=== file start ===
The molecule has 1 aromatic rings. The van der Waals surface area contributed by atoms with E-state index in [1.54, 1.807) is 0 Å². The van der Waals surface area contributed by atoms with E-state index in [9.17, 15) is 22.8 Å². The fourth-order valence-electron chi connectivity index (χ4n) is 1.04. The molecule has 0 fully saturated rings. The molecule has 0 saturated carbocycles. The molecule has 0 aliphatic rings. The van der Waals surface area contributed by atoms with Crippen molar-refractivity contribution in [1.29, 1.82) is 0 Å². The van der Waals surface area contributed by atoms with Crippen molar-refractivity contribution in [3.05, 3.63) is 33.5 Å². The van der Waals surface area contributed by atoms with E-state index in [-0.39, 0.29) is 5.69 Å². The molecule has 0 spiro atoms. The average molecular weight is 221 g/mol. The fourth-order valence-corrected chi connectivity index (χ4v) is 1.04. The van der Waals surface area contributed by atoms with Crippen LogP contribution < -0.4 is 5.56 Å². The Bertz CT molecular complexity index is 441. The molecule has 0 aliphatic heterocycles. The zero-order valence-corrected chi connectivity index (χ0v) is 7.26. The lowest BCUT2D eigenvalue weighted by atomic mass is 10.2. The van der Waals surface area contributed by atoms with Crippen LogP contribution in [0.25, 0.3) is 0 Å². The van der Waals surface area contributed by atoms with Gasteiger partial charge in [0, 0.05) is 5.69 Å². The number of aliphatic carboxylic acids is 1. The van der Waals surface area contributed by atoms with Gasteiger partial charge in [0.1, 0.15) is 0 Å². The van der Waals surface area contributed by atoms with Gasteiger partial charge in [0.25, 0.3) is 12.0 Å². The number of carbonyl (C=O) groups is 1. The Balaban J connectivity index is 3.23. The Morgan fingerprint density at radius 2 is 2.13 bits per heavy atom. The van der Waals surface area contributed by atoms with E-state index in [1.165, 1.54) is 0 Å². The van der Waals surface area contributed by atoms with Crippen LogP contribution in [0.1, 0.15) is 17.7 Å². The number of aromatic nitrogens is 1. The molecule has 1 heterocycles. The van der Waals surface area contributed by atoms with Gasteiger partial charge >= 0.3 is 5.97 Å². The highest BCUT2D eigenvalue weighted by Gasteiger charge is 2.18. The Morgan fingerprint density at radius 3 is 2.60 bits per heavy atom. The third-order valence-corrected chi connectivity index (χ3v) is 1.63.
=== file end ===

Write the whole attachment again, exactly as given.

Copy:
The molecule has 1 aromatic rings. The van der Waals surface area contributed by atoms with E-state index in [1.54, 1.807) is 0 Å². The van der Waals surface area contributed by atoms with E-state index in [9.17, 15) is 22.8 Å². The fourth-order valence-electron chi connectivity index (χ4n) is 1.04. The molecule has 0 fully saturated rings. The molecule has 0 saturated carbocycles. The molecule has 0 aliphatic rings. The van der Waals surface area contributed by atoms with Crippen molar-refractivity contribution in [1.29, 1.82) is 0 Å². The van der Waals surface area contributed by atoms with Crippen molar-refractivity contribution in [3.05, 3.63) is 33.5 Å². The van der Waals surface area contributed by atoms with E-state index in [-0.39, 0.29) is 5.69 Å². The molecule has 0 spiro atoms. The average molecular weight is 221 g/mol. The fourth-order valence-corrected chi connectivity index (χ4v) is 1.04. The van der Waals surface area contributed by atoms with Crippen LogP contribution < -0.4 is 5.56 Å². The Bertz CT molecular complexity index is 441. The molecule has 0 aliphatic heterocycles. The zero-order valence-corrected chi connectivity index (χ0v) is 7.26. The lowest BCUT2D eigenvalue weighted by atomic mass is 10.2. The van der Waals surface area contributed by atoms with Crippen LogP contribution in [0.25, 0.3) is 0 Å². The van der Waals surface area contributed by atoms with Gasteiger partial charge in [0, 0.05) is 5.69 Å². The number of aliphatic carboxylic acids is 1. The van der Waals surface area contributed by atoms with Gasteiger partial charge in [0.1, 0.15) is 0 Å². The van der Waals surface area contributed by atoms with Gasteiger partial charge in [0.25, 0.3) is 12.0 Å². The number of carbonyl (C=O) groups is 1. The Balaban J connectivity index is 3.23. The Morgan fingerprint density at radius 2 is 2.13 bits per heavy atom. The van der Waals surface area contributed by atoms with E-state index in [1.165, 1.54) is 0 Å². The van der Waals surface area contributed by atoms with Crippen LogP contribution in [0.1, 0.15) is 17.7 Å². The number of aromatic nitrogens is 1. The molecule has 1 heterocycles. The van der Waals surface area contributed by atoms with Gasteiger partial charge >= 0.3 is 5.97 Å². The highest BCUT2D eigenvalue weighted by Gasteiger charge is 2.18. The Morgan fingerprint density at radius 3 is 2.60 bits per heavy atom. The third-order valence-corrected chi connectivity index (χ3v) is 1.63.